Launch of Vermont Tech’s lunar CubeSat delayed by government shutdown

Carl Brandon, professor of Science and Aeronautical Engineering Technology at Vermont Technical College, engineered and built a small satellite that will be launched to make navigation estimates for a future lunar project. Photo by Viola Gad/VTDigger

Carl Brandon, professor of Science and Aeronautical Engineering Technology at Vermont Technical College, engineered and built a small satellite that will be launched to make navigation estimates for a future lunar project. Photo by Viola Gad/VTDigger

A small satellite built and programmed at Vermont Technical College will soon be orbiting Earth, but its launch date has been pushed back because of the government shutdown. Still, the college will be the first in New England to have its own cube satellite launched from NASA’s Mid-Atlantic Regional Spaceport in Virginia, beating MIT and Harvard, among others.

Cube satellites are 4-inch aluminum cubes that act like mini-robots in space, are much cheaper to construct than traditional satellites and have made it possible for smaller colleges to launch space programs.

“Cube satellites provide a unique opportunity for universities to get involved in space exploration,” said Carl Brandon, a professor of Science and Aeronautical Engineering Technology at Vermont Tech in Randolph Center and the driving force behind the CubeSat project.

Vermont Lunar Cube’s primary mission is to make navigation estimates for a future moon project, in which another cube satellite will orbit the moon. But it’s also a prototype project to show that it’s possible to explore space on a budget. The satellite will hopefully stay up in space three to five years, and many more students at Vermont tech will be able to use the satellite to make navigation measures, Brandon said.

A cube satellite built and programmed at Vermont Technical College measures just 4 inches cubed. Photo by Viola Gad/VTDigger

The cube satellite built and programmed at Vermont Technical College measures just 4 inches on a side. Photo by Viola Gad/VTDigger

Most of the CubeSat’s software has been developed by Dan Turner, 22, who graduated from Vermont Tech in May.

Turner started working on the project two summers ago, when needing a summer job, he asked Brandon if he could be his assistant. Shortly thereafter he was writing code for the CubeSat. Turner had done some software engineering in the past, but mostly for the Web.

The biggest difference in working with aerospace software is that you can’t tweak the code as you go, he said.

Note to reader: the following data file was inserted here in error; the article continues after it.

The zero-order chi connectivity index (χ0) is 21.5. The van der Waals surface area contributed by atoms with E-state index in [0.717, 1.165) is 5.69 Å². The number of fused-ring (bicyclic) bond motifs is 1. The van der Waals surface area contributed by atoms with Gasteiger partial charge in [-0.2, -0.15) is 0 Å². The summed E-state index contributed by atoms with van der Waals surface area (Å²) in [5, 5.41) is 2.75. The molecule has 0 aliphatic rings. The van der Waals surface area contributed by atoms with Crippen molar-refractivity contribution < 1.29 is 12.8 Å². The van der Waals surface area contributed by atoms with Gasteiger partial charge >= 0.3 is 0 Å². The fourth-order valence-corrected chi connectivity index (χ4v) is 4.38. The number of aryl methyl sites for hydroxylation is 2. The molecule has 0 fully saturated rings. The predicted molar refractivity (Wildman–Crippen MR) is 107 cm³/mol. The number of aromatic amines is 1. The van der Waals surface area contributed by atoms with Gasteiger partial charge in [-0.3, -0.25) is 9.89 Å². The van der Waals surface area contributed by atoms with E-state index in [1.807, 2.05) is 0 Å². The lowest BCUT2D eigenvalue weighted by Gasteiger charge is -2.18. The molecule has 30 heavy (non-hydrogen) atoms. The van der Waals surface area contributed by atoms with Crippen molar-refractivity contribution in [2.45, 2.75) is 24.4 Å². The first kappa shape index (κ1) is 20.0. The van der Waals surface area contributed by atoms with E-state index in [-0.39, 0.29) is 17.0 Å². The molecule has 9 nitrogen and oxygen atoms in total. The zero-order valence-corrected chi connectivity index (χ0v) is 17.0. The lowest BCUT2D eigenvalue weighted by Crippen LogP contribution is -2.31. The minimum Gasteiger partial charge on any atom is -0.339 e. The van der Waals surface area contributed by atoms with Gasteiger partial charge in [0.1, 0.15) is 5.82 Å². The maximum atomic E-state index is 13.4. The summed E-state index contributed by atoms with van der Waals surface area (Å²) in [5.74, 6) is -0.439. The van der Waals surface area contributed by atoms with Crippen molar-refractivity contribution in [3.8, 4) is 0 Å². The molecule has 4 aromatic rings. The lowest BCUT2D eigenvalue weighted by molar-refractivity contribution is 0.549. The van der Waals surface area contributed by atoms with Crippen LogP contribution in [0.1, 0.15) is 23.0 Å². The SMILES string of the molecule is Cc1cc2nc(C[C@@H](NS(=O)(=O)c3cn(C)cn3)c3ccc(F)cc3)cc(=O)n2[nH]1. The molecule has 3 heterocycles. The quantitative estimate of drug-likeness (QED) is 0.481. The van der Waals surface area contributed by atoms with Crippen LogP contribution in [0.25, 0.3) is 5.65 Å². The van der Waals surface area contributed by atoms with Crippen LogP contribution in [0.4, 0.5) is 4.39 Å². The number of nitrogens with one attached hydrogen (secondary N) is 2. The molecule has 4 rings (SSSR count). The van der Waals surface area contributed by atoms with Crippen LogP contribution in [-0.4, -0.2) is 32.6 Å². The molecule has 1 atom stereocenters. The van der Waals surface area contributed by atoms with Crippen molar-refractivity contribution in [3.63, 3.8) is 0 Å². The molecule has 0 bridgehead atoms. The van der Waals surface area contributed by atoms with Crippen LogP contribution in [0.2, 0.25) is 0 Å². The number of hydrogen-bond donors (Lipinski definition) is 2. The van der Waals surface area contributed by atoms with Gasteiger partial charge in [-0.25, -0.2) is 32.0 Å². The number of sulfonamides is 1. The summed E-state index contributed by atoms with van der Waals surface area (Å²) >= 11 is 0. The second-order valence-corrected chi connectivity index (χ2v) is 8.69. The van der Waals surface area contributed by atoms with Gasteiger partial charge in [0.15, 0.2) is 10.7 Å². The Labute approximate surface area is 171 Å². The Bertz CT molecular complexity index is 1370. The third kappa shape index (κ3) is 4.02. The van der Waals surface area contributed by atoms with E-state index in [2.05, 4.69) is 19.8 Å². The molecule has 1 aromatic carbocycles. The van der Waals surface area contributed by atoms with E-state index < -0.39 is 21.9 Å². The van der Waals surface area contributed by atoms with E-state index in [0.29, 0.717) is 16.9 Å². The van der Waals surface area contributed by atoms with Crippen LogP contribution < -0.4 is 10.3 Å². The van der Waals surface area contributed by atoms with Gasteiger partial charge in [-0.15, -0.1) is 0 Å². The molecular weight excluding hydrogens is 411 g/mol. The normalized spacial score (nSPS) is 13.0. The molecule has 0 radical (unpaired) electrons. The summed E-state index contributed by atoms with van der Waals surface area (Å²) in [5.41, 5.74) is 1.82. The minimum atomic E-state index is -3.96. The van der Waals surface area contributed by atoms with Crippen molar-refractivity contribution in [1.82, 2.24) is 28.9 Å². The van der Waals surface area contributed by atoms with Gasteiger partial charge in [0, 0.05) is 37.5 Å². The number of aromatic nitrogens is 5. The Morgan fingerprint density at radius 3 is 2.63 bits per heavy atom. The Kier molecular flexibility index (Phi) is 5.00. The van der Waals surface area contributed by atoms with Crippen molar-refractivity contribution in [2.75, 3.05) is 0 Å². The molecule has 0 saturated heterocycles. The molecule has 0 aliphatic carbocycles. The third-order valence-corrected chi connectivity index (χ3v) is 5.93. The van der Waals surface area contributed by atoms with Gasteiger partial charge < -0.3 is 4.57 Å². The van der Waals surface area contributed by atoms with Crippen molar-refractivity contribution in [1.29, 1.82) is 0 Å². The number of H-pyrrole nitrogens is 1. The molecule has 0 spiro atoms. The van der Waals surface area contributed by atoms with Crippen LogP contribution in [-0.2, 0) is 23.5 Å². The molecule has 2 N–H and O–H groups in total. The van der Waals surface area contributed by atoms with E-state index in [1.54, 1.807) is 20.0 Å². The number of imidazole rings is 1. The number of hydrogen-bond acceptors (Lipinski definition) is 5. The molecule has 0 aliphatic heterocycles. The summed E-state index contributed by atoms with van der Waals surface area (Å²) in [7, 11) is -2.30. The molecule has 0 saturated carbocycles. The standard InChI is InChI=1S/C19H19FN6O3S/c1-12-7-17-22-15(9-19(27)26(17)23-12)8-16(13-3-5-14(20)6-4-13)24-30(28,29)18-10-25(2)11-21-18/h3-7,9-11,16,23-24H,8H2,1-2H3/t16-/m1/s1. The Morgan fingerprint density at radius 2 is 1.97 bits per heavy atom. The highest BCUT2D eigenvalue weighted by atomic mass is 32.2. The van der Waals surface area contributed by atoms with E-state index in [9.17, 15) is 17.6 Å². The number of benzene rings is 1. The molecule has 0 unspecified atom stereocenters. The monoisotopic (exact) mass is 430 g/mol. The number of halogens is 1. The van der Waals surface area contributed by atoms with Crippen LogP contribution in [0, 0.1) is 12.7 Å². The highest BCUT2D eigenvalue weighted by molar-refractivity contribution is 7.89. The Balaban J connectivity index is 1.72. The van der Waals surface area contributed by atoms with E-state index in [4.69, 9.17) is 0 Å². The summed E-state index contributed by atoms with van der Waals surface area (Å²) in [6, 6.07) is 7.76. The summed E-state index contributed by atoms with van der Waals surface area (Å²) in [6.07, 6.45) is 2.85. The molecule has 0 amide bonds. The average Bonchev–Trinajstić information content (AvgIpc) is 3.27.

“In Web design it’s easier to correct your mistakes,” Turner said. With the CubeSat it’s different. “It’s really easy to have errors that will completely destroy your entire project.”

Several students worked on the project, but Turner has been the most long term. Now he needs to stay on at Vermont Tech to teach the next generation of space explorers how to use his code.

“I don’t think anyone else knows how to control the satellite when it’s up there,” he said. “I have to stay and teach them the system.”

The satellite will be steered by radio waves, made through short commands on a computer in a small shack at the end of a hallway in a building at VTC. On the roof above the small room a 15-foot-plus steel antenna has been installed to secure the radio communication.

The cube satellite, nicknamed ChubSat, will be launched into space from NASA’s Mid-Atlantic Regional Spaceport in Virginia. Photo by Viola Gad/VTDigger

The cube satellite, nicknamed ChubSat, will be launched into space from NASA’s Mid-Atlantic Regional Spaceport in Virginia. Photo by Viola Gad/VTDigger

It’s pretty rare that undergraduate students get hands-on experience with space programs, said Turner.

“I don’t know of any other colleges when you can show up and say, ‘Hey, I want to work on that satellite,’” he said.

If successfully launched, the satellite will be visible from Earth via built-in LEDs. The lights will be flashing the satellite’s nickname, ChubSat, in Morse code.

Brandon has been working on the project for more than eight years, and it’s taken the last two to just construct the cube. When they started they collaborated with Middlebury College and Norwich University, but in the end only students and faculty from Vermont Tech worked on the construction, Brandon said.

“I wrote all the grants for it,” he said. “I physically built all the hardware, I had students working on the software and I put it all together.”

The cube satellite cost about $50,000 to construct; the launch is another $125,000. It’s all been paid for through grants. In total Vermont Tech has received about $500,000 in NASA grants, money that will also be used to fund Vermont Tech’s future lunar projects. In addition to the grants NASA has donated software worth up to $5 million that has been used for the project.

In mid September, Brandon sent ChubSat off to the Air Force Research Lab at Kirtland Air Force Base in Albuquerque, N.M., where it will be positioned with CubeSats from 13 other U.S. colleges. Among them are CubeSats from the University of Florida and the University of Hawaii.

Brandon and Turner will travel to Virginia to watch the launch.

“I hope it’s a success,” Turner said. “I’ve done so much work and other people have done so much work.”

The launch, which was scheduled for Nov. 4, has been delayed because of the government shutdown. Brandon is now waiting to get a new launch date from NASA. But he’s not too concerned about the delay. His cube satellite will still be in space before MIT’s.

“It feels great that Vermont Tech is beating all the schools in New England,” he said.

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